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The clinical and cost effectiveness of group art therapy for people with non-psychotic mental health disorders: a systematic review and cost-effectiveness analysis

Overview of attention for article published in BMC Psychiatry, July 2015
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  • In the top 25% of all research outputs scored by Altmetric
  • Good Attention Score compared to outputs of the same age (79th percentile)

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12 tweeters
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1 Facebook page

Citations

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17 Dimensions

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132 Mendeley
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Title
The clinical and cost effectiveness of group art therapy for people with non-psychotic mental health disorders: a systematic review and cost-effectiveness analysis
Published in
BMC Psychiatry, July 2015
DOI 10.1186/s12888-015-0528-4
Pubmed ID
Authors

Lesley Uttley, Matt Stevenson, Alison Scope, Andrew Rawdin, Anthea Sutton

Abstract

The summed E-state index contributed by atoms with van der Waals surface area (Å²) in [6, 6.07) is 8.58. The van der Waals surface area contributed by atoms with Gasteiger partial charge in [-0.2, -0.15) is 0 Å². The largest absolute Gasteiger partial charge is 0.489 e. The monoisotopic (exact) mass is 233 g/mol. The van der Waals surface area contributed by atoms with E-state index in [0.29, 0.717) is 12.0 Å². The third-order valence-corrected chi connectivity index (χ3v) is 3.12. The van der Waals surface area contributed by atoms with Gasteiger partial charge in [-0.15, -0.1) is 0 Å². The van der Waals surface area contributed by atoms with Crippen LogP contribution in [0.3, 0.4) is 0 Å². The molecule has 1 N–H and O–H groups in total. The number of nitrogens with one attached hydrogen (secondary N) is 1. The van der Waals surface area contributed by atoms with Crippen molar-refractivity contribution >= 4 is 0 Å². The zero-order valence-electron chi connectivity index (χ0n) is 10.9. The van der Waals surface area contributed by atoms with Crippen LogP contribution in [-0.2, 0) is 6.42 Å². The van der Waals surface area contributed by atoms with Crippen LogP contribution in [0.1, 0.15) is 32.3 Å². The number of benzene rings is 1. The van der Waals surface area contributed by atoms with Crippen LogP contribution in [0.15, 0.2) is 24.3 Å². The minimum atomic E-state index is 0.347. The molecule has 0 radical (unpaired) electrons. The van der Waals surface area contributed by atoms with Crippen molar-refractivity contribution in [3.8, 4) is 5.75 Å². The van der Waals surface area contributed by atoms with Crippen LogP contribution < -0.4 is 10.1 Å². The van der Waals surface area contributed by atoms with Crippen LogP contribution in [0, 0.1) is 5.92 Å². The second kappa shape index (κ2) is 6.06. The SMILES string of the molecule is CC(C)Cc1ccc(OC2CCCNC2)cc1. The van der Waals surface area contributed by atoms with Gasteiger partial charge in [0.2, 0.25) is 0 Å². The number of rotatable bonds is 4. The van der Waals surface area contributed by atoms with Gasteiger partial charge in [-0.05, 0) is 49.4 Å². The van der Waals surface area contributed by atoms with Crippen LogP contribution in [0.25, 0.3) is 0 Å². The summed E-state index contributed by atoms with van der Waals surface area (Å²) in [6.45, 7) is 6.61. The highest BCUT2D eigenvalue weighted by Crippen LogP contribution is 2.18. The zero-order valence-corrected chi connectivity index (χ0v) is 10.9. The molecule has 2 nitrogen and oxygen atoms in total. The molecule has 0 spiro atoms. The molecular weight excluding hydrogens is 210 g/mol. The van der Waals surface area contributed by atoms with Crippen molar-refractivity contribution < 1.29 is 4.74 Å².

The majority of mental health problems are non-psychotic (e.g., depression, anxiety, and phobias). For some people, art therapy may be a more acceptable alternative form of psychological therapy than standard forms of treatment, such as talking therapies. This study was part of a health technology assessment commissioned by the National Institute for Health Research, UK and aimed to systematically appraise the clinical and cost-effective evidence for art therapy for people with non-psychotic mental health disorders. Comprehensive literature searches for studies examining art therapy in populations with non-psychotic mental health disorders were performed in May 2013. A quantitative systematic review of clinical effectiveness and a systematic review of studies evaluating the cost-effectiveness of group art therapy were conducted. Eleven randomised controlled trials were included (533 patients). Meta-analysis was not possible due to clinical heterogeneity and insufficient comparable data on outcome measures across studies. The control groups varied between studies but included: no treatment/wait-list, attention placebo controls and psychological therapy comparators. Art therapy was associated with significant positive changes relative to the control group in mental health symptoms in 7 of the 11 studies. A de novo model was constructed and populated with data identified from the clinical review. Scenario analyses were conducted allowing comparisons of group art therapy with wait-list control and group art therapy with group verbal therapy. Group art-therapy appeared cost-effective compared with wait-list control with high certainty although generalisability to the target population was unclear; group verbal therapy appeared more cost-effective than art therapy but there was considerable uncertainty and a sizeable probability that art therapy was more cost effective. From the limited available evidence art therapy was associated with positive effects compared with control in a number of studies in patients with different clinical profiles. The included trials were generally of poor quality and are therefore likely to be at high risk of bias. Art therapy appeared to be cost-effective versus wait-list but further studies are needed to confirm this finding in the target population. There was insufficient evidence to make an informed comparison of the cost-effectiveness of group art therapy with group verbal therapy. HTA project no. 12/27/16; PROSPERO registration no. CRD42013003957 .